Looking ahead to the World Series

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The Cardinals and Red Sox will open up the 2013 World Series in Boston on Wednesday night, a rematch of the 2004 World Series ultimately taken by the Sox in four games. The two teams are, both by their regular season records and various statistical measures, the best teams from their respective leagues.

Let’s go through each aspect of the two teams and see how they match up:

Offense

  • Average: BOS ranked 2nd in AL at .277; STL ranked 2nd in NL at .269
  • On-base percentage: BOS ranked 1st in AL at .349; STL ranked 1st in NL at .332
  • Power: BOS ranked 2nd in AL with a .169 isolated power (ISO, which is slugging percentage minus batting average); STL ranked 12th in NL at .133.
  • Speed: BOS ranked 3rd in AL with 123 stolen bases; STL ranked 15th with 45 stolen bases

Hitting platoon splits

  • LH hitters vs. LH pitchers: BOS hitters posted a .641 OPS during the regular season; STL hitters posted a .682 OPS
  • LH hitters vs. RH pitchers: BOS hitters posted an .805 OPS during the regular season; STL hitters posted a .667 OPS
  • RH hitters vs. RH pitchers: BOS hitters posted a .730 OPS during the regular season; STL hitters posted a .723 OPS
  • RH hitters vs. LH pitchers: BOS hitters posted an .833 OPS during the regular season; STL hitters posted a .793 OPS

Defense

  • FanGraphs, utilizing Ultimate Zone Rating (UZR), rated the Red Sox as the 5th-best defensive team in the AL at +21.6 runs; the Cardinals ranked 14th at -49.4

Pitching

  • Rotation ERA: BOS ranked 4th in the AL with a 3.84 ERA from the starting rotation; STL ranked 2nd in the NL at 3.42.
  • Rotation K/BB: BOS ranked 4th in the AL with a 20% strikeout rate and tied for 13th with an 8.5% walk rate; STL ranked 7th with a 17.6% strikeout rate and tied for 8th with a 7.4% walk rate
  • Bullpen ERA: BOS ranked 10th in the AL with a 3.70 ERA from the bullpen; STL ranked 8th at 3.45
  • Bullpen K/BB: BOS ranked 6th in the AL with a 23% strikeout rate and 7th with an 8.7% walk rate; STL ranked tied for 4th with a 22.4% strikeout rate and 1st with a 7.4% walk rate

Pitching platoon splits

  • LH pitchers vs. LH hitters: BOS pitchers allowed a .663 OPS during the regular season; STL pitchers allowed a .588 OPS
  • LH pitchers vs. RH hitters: BOS pitchers allowed a .721 OPS during the regular season; STL pitchers allowed a .677 OPS
  • RH pitchers vs. RH hitters: BOS pitchers allowed a .748 OPS during the regular season; STL pitchers allowed a .665 OPS
  • RH pitchers vs. LH hitters: BOS pitchers allowed a .683 OPS during the regular season; STL pitchers allowed a .712 OPS

Neither team has announced their official rotation for the World Series yet, but the Cardinals — with an extra day of rest — will likely open up with Adam Wainwright in Game 1. Given how Michael Wacha has performed, it wouldn’t be shocking if he got the nod in Game 2, followed by Joe Kelly and Lance Lynn. Shelby Miller is also an option, but he hasn’t started a game since the end of the regular season. The Cardinals have instead utilized him as a reliever.

For the Red Sox, they will likely go with Jon Lester in Game 1, followed by John Lackey, then Clay Buchholz and Jake Peavy.

The Red Sox start is ridiculous

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The red-hot Red Sox completed a sweep of the previously red-hot Angels last night, outscoring them 27-3 in their three-game series. Last night’s game was, relatively speaking, a close one, with the Sox winning “only” by six runs. They did manage to strike out Shohei Ohtani three times, though, so some style points help make up for the “squeaker.” Also worth noting that they held Mike Trout of all people to a 3-for-11 line in their three-game series. He did not score a single time and drove in no runs.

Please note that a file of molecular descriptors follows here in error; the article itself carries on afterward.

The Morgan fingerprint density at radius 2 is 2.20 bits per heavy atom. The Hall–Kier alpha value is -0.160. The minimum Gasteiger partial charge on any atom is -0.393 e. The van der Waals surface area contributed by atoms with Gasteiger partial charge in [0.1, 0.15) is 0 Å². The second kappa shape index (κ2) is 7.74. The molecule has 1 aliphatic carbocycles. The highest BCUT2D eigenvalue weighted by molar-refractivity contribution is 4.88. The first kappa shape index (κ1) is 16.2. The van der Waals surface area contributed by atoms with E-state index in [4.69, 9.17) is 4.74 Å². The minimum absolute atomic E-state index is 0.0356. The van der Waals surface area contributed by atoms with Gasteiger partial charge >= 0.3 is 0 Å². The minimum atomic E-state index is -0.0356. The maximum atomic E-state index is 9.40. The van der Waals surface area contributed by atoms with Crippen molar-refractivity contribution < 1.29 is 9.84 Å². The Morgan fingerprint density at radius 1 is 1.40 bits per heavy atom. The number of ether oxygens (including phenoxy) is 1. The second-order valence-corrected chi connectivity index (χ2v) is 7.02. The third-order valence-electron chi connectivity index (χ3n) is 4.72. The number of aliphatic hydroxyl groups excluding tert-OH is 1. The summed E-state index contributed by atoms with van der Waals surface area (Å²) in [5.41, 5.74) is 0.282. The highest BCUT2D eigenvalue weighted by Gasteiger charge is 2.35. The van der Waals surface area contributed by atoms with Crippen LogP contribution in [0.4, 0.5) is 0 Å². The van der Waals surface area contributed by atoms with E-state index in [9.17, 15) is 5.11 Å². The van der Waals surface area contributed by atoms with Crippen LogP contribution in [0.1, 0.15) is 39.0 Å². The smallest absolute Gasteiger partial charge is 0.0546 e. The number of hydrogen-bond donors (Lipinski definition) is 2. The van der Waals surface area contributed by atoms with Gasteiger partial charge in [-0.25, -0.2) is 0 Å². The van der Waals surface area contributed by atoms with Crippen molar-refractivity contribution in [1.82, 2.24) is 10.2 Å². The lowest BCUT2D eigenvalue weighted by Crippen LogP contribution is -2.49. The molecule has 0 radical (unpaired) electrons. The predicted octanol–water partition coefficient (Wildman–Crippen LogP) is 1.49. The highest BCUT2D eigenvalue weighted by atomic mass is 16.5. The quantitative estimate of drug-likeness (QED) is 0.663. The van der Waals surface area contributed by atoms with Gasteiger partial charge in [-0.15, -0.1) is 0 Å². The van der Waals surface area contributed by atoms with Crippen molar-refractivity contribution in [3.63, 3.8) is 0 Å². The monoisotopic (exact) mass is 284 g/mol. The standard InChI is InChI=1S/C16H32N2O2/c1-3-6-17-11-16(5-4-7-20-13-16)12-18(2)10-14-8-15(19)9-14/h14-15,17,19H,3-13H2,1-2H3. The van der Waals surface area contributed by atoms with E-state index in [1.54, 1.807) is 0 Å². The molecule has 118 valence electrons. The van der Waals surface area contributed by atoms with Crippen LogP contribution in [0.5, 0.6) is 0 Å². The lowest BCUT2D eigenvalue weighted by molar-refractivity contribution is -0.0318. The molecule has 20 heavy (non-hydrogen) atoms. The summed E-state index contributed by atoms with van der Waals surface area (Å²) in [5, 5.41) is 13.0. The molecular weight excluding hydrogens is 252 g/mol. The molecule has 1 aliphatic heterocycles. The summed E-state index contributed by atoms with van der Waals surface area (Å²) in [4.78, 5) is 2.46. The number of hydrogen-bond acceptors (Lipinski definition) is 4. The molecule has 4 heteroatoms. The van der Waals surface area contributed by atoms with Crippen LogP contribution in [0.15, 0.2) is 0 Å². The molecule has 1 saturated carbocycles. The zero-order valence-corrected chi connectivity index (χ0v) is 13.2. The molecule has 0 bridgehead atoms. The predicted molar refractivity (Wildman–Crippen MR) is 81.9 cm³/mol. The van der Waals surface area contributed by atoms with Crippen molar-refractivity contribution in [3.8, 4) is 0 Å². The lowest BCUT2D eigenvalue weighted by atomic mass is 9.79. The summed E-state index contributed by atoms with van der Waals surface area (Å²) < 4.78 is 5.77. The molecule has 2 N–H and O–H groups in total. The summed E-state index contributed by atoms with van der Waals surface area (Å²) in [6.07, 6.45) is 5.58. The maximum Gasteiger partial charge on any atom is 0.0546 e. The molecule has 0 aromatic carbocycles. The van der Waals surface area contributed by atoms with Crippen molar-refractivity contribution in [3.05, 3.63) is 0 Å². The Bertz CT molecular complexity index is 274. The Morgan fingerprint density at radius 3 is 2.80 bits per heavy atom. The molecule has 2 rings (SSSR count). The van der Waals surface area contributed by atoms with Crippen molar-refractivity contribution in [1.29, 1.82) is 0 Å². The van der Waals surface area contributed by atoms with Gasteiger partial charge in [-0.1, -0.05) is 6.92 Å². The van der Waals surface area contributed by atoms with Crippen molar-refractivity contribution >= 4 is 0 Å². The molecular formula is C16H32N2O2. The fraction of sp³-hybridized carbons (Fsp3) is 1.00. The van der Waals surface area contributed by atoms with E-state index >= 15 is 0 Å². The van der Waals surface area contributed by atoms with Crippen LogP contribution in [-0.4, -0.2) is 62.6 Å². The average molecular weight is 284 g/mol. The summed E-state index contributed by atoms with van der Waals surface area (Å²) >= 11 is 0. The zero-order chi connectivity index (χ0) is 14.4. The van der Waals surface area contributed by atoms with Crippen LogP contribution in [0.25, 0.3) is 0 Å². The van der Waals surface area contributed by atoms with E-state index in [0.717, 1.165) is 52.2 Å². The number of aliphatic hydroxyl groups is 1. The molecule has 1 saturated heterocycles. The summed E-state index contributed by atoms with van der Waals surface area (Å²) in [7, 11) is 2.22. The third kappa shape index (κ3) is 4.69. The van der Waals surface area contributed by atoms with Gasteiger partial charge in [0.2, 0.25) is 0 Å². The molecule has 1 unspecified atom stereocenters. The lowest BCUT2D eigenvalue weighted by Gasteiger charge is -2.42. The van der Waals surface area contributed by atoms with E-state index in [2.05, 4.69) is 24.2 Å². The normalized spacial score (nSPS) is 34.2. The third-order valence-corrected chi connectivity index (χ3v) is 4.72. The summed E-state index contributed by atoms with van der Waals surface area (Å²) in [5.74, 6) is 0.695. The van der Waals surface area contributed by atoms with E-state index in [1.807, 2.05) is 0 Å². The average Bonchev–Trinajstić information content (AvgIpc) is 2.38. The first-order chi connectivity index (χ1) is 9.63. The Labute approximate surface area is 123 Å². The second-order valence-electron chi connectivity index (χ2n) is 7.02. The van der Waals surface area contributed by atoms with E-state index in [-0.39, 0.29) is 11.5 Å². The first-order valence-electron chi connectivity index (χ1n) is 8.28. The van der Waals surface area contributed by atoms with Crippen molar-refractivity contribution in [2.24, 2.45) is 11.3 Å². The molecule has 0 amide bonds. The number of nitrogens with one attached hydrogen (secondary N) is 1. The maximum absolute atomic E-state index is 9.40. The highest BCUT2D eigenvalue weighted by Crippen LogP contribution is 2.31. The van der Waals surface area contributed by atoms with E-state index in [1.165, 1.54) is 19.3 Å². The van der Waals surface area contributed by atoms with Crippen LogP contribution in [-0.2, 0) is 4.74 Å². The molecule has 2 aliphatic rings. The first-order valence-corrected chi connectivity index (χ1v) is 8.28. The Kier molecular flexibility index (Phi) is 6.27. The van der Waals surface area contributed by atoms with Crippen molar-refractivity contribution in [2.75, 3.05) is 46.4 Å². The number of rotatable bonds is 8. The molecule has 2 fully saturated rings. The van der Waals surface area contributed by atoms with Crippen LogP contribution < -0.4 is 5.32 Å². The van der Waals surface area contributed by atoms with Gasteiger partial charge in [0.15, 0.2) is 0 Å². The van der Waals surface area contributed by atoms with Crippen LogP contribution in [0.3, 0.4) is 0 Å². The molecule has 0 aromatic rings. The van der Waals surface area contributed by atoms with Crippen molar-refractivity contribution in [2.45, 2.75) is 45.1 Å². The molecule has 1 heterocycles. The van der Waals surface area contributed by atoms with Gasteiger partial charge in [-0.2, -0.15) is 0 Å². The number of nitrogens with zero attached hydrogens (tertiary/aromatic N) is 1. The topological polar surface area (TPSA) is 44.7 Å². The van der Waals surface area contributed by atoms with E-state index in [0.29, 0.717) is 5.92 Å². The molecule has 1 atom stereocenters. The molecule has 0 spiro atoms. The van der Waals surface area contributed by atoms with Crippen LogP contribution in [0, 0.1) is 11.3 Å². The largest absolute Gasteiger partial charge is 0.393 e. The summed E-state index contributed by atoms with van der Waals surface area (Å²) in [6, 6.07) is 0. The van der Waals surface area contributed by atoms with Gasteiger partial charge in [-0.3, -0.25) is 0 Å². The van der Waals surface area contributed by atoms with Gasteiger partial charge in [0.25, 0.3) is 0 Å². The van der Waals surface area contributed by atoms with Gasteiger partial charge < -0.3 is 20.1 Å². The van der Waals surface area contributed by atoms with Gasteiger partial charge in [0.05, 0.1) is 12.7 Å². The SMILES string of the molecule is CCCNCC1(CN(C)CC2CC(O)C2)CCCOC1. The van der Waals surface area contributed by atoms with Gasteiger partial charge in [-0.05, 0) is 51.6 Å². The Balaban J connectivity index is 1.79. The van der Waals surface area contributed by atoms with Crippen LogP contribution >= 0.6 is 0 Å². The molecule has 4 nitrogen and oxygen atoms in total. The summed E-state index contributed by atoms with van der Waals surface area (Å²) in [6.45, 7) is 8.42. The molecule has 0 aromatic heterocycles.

That series win puts the Sox at 16-2 on the year. They dropped their Opening Day game to the Rays, but then won their next six games against Tampa Bay, which I’d say makes up for it. In between those two series they swept a two-game series from the Marlins and afterwards they took two of three from the Yankees and three in a row from the Orioles. The only thing that even threatened to slow this juggernaut down is the weather, resulting in a postponement of Monday morning’s Patriot’s Day game. Somewhere in here we should notice that they’re doing this with their starting shortstop and starting second baseman on the disabled list.

As we’ve noted many times, their 16-2 record is the best start in the Red Sox’ 118-year history. It’s also the best start for any team since the 1987 Milwaukee Brewers began 17-1 (let us just forget, for the time being, that those Brewers lost 18 of 20 in May of that year). They are the fourth team since 1961 to win 16 of its first 18 games.

The Sox aren’t simply getting lucky here. They’ve scored 116 runs and have allowed only 50, which is a Pythagorean record of 15-3. They lead all of baseball in offense, scoring 6.44 runs a game, leading individually in average, on-base percentage and slugging. They are only three one hundredths of a run behind the Astros from leading all of baseball in pitching, allowing only 2.78 runs a game. They’re winning all of these games because, in the early going, they’ve simply been that dang much better than everyone they’ve played.

No, the Sox are not going to go 144-18, as they are currently on pace to do. Yes, they are going to find a lot more trouble in their schedule once they play the Orioles, Rays and Marlins less, play a healthier Yankees team more and face off against the Astros, the Blue Jays, the Indians, the Twins and some tougher interleague opponents. This is baseball, obviously, and no one makes it through a season without rough patches, long, short and numerous.

Still: this has been one whale of a start for Boston. Those wins are in the bank. It’s been quite the thing to see.